What do you want most for your career in 2014?  That was the question Money magazine asked its readers in a recent poll (“The Money Poll” March 2014, p. 106).  Survey results were interesting, but you will notice the top choice out of the four options was show me the money.  Here are the results along with my thoughts:

1—Get A Raise (33%).  Although money is not always a top concern for every professional, it came out on top this time.  Given some of the dampers on the economy, coupled with the less-than-the-best recent history of raises, this choice is not surprising.  Very few folks I know scoff at additional green stuff.  Heightened base pay will also likely offset increased healthcare costs many will face this year.

2—Find A New Job (31%).  It is no secret that a significant segment of the labor pool is dissatisfied with its current employment and therefore is actively seeking new opportunities.  In some cases, this is a good thing.  People might outgrow current positions without a clear opportunity to grow into a new slot.  Sometimes, the employee is not working out well, but the company has been reticent to take specific action.  In other cases, this is not a good thing.  Companies might lose some of their most valuable employees if their needs are not addressed—which segues us into the next-up 2014 career goal.

3—Land A Promotion (24%).  Professional growth is always a good thing both for the employee and for the company.  Professional growth and promotion enable the company to retain, engage, and better use a valuable employee.  Simultaneously, the employee enjoys an enhanced sense of company appreciation while entering into a new challenge he or she genuinely finds exciting and fun.  Although every employee needs to assume full responsibility for working toward promotion opportunities, companies that do not read their employees well may be doing themselves and their employees a disservice.  This means that bosses, HR staff, and executive leadership must be actively using a succession plan strategy that includes all levels in the organization.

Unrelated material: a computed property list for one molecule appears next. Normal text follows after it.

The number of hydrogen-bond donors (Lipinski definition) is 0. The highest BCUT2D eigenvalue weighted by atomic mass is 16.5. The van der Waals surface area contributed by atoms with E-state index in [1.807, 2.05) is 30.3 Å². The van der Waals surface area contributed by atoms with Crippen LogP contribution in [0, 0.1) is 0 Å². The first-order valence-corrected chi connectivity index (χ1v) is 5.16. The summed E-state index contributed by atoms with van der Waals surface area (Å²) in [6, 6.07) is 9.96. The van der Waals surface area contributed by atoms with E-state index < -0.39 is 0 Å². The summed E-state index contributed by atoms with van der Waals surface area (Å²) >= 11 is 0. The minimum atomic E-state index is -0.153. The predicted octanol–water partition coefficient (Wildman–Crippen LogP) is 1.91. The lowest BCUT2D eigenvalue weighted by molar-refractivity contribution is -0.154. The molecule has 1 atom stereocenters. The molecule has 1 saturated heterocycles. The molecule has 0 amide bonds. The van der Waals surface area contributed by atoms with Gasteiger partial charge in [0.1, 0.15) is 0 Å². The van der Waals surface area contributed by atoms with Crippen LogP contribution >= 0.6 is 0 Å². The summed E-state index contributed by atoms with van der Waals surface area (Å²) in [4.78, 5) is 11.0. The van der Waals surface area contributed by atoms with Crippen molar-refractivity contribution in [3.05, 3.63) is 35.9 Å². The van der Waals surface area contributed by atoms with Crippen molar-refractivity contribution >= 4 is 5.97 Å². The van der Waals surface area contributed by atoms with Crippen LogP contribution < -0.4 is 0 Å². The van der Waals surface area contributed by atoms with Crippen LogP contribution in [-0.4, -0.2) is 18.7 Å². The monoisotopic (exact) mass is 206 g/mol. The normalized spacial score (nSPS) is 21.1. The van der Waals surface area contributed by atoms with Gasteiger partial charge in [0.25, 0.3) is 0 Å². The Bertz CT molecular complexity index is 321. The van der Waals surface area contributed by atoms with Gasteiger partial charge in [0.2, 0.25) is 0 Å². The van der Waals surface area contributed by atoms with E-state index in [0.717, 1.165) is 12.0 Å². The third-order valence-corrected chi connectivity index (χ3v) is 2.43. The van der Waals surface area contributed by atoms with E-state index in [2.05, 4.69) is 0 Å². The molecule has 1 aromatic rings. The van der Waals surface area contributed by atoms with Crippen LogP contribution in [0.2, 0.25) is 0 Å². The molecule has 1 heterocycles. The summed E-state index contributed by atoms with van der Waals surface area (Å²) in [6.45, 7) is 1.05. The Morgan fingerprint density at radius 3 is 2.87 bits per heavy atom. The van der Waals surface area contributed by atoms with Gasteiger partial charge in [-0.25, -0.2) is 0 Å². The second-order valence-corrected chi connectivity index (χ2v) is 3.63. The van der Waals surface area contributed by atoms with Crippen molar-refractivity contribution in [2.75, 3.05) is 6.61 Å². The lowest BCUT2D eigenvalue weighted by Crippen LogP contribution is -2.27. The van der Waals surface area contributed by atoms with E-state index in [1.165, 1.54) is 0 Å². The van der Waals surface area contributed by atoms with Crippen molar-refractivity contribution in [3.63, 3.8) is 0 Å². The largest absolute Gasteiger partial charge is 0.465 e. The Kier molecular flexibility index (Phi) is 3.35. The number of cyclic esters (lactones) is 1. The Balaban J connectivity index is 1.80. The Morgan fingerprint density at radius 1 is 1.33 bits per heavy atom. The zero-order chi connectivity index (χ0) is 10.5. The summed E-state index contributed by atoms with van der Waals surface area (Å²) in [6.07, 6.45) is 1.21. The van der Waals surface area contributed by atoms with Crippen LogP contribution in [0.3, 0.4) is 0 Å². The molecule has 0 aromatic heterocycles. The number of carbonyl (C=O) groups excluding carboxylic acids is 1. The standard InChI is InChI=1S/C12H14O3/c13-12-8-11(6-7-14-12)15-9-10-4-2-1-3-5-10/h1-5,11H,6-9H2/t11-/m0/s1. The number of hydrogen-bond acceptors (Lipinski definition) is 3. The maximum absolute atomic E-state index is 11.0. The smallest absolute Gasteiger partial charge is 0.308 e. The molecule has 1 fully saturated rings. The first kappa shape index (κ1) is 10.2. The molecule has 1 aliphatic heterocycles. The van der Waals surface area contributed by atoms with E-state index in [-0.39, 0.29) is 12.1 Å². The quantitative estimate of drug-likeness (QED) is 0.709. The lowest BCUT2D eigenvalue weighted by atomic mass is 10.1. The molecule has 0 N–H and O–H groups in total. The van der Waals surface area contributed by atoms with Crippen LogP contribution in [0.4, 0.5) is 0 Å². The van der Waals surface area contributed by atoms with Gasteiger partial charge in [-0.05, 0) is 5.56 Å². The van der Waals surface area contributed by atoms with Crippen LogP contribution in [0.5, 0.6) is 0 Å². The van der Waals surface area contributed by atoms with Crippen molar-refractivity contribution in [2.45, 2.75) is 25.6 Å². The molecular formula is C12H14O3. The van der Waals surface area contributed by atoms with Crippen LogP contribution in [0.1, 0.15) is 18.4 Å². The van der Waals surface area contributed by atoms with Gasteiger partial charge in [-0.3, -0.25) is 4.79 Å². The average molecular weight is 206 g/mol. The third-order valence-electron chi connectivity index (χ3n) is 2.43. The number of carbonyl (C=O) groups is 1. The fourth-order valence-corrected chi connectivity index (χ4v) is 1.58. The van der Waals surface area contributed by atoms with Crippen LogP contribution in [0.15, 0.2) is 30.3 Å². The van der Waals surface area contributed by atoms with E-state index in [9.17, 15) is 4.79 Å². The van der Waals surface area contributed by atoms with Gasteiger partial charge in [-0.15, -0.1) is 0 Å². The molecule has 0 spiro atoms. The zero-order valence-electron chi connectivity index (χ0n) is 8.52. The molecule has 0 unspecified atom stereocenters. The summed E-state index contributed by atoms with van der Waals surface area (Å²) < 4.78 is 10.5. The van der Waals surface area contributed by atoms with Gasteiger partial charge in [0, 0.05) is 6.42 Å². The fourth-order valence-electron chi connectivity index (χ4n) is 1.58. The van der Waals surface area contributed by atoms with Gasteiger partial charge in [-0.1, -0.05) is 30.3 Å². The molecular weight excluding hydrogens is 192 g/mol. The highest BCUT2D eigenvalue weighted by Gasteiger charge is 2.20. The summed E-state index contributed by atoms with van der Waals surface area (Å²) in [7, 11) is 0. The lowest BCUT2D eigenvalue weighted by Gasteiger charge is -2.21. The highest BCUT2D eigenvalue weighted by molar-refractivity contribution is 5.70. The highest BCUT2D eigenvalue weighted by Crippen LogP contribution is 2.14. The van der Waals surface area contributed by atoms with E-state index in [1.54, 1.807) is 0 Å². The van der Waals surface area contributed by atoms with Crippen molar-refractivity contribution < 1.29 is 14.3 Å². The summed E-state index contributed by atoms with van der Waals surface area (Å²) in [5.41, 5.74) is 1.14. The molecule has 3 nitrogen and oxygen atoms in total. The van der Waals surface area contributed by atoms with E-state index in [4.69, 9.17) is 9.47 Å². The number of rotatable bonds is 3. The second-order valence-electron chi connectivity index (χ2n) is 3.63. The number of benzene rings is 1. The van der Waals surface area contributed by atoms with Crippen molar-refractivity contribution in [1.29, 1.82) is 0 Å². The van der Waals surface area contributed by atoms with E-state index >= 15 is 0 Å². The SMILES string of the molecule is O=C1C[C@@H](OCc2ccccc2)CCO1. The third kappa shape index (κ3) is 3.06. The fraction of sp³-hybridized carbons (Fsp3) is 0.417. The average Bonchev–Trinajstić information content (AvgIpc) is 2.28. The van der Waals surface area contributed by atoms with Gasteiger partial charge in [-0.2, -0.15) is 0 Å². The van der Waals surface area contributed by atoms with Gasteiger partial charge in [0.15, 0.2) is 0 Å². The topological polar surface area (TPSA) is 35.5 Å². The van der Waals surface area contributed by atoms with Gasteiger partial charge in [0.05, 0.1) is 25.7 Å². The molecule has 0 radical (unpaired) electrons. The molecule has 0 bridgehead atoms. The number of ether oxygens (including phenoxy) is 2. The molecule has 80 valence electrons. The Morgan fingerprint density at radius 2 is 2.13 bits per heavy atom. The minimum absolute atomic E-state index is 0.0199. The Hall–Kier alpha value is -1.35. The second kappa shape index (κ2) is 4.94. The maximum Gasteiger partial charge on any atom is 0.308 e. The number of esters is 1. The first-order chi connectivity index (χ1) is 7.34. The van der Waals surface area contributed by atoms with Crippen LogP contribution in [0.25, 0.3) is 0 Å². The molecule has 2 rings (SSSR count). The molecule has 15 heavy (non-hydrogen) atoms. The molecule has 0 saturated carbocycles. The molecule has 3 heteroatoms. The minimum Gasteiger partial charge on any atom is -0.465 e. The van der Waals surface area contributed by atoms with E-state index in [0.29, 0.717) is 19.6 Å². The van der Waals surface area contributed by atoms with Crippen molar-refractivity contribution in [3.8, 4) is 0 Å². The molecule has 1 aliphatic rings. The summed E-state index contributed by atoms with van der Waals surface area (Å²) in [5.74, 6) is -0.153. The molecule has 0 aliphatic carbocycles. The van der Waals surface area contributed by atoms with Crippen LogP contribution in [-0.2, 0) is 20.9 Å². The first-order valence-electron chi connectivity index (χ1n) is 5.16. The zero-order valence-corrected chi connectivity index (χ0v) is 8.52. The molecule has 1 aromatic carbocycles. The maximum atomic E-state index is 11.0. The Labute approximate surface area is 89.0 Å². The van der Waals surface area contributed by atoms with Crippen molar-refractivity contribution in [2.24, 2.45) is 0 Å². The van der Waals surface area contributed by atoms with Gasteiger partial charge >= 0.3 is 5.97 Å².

4—Switch Fields (12%).  Although the lowest rated selection among the four, this one could be the most exciting.  Some employees have simply determined that their current place is not where they want to be.  This means that they are actively working to position themselves for an entirely new industry via continuing education, certifications, job searching, and professional networking.  This is a formidable task.  The person who has embarked upon this mission is definitely entering into a brave, new world.  Nevertheless, it is a brave, new world that ultimately can pay many dividends.

Which of the four categories defines you?  Regardless, my advice is to do your research, create a plan, and execute.  The realities of the labor force are never stagnant.  You should not be either.

About James Meadows

Currently I serve as a training team manager for Johnson Controls at a customer-care center in Kansas City. Additionally, I am a business consultant, a freelance corporate writer, an Assembly of God ordained minister, a Civil Air Patrol chaplain, and a blogger. I believe we are living in the most fascinating times of human history. To maximize the opportunities these times present, I have a passionate interest in leadership development and organizational success, both of which I view as inextricably linked.

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